Air quality for Napa County and the North Bay is expected to remain at unhealthy levels into the weekend, forecasters say.
The Bay Area Air Quality Management District on Thursday extended a Spare the Air alert through Friday, Communications Manager Kristina Chu said. The district’s meteorologists were assessing whether to extend the alert into the weekend, he said.
The district has issued an alert for more than 24 consecutive days, Chu said, shattering its previous record by more than a week.
Offshore winds have brought smoke from the August Complex fires burning in Mendocino National Forest – now the state’s largest wildfire ever at more than 470,000 acres – into the Bay Area, where it turned skies a dark, harrowing orange on Wednesday. Skies improved Thursday, but air quality continues to be harmed, especially in the North Bay because of its proximity to the fires.
Air quality for the entire Bay Area Thursday was categorized as “unhealthy for sensitive groups”, according to Chu. Larger pockets of the region – Napa Valley and the North Bay included – were moving into the “unhealthy” category, Chu said, which starts at 150 on the AQI (air quality index). The index tracks the concentration of pollutants and particles in the air.
At that level, the air does not necessarily need to smell like smoke to have harmful side effects, she added. Individuals with preexisting respiratory conditions should be cautious about exposure; even healthy individuals may begin to experience symptoms if spending elongated periods of time in the outdoor air.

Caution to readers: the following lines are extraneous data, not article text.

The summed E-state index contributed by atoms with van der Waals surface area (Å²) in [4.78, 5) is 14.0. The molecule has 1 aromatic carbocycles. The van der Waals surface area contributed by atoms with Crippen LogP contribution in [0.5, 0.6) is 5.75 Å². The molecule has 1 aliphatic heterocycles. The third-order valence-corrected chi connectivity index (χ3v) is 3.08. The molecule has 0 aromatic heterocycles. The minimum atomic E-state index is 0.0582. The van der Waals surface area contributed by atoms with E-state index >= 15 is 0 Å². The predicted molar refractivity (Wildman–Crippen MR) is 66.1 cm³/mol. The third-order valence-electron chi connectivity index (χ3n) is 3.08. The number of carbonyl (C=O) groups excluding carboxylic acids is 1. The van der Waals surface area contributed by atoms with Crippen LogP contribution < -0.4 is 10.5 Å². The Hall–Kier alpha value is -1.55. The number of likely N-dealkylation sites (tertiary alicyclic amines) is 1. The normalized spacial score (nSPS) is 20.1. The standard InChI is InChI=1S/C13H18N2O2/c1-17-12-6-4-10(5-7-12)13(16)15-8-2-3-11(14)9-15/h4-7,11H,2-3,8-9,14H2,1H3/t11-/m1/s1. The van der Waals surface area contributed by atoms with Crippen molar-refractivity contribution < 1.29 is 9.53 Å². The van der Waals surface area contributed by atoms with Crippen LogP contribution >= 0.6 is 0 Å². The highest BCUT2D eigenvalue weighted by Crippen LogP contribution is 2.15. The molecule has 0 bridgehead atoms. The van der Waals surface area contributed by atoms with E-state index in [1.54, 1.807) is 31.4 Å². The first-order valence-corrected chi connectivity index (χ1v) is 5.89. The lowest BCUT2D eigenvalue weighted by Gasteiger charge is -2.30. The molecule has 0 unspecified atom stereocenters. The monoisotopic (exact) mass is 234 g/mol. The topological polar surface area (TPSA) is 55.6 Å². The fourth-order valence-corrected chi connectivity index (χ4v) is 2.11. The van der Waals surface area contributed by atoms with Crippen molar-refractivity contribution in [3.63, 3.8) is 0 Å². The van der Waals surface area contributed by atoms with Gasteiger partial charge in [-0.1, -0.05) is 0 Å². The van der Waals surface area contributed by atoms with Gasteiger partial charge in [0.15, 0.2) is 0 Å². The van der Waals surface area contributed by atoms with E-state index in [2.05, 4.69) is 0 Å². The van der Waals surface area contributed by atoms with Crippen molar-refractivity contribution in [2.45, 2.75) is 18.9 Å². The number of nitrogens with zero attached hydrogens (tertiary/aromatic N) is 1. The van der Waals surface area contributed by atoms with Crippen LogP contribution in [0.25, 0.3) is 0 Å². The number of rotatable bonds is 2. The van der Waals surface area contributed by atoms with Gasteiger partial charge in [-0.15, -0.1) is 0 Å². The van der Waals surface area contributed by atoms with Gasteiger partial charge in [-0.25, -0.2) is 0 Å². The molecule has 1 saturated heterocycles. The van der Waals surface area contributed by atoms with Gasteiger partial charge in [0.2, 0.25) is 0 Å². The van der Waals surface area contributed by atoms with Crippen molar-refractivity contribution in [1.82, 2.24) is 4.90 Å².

This quality could last into the next week, Chu said.
“We don’t anticipate it improving until containment actually happens, and we don’t see that happening before next week,” she said.
The weather forecasting service Accuweather momentarily caused some stir Thursday when it forecast an AQI between 800-900 for northern portions of Napa County, including Angwin, over the weekend and AQI in the 500s for the city of Napa. (Those numbers would surpass completely the EPA’s air quality monitoring scale and put the county past “hazardous” into the “extreme” category).
Accuweather Senior Meteorologist Alan Reppert said the forecast listed on the website was “too high” and confirmed that it was likely not accurate.
“I would expect (AQI) to be somewhere between 100 and 200,” Reppert said, adding that AQI of between 150 and 200 was about the maximum for the region.
You can reach Sarah Klearman at (707) 256-2213 or firstname.lastname@example.org.
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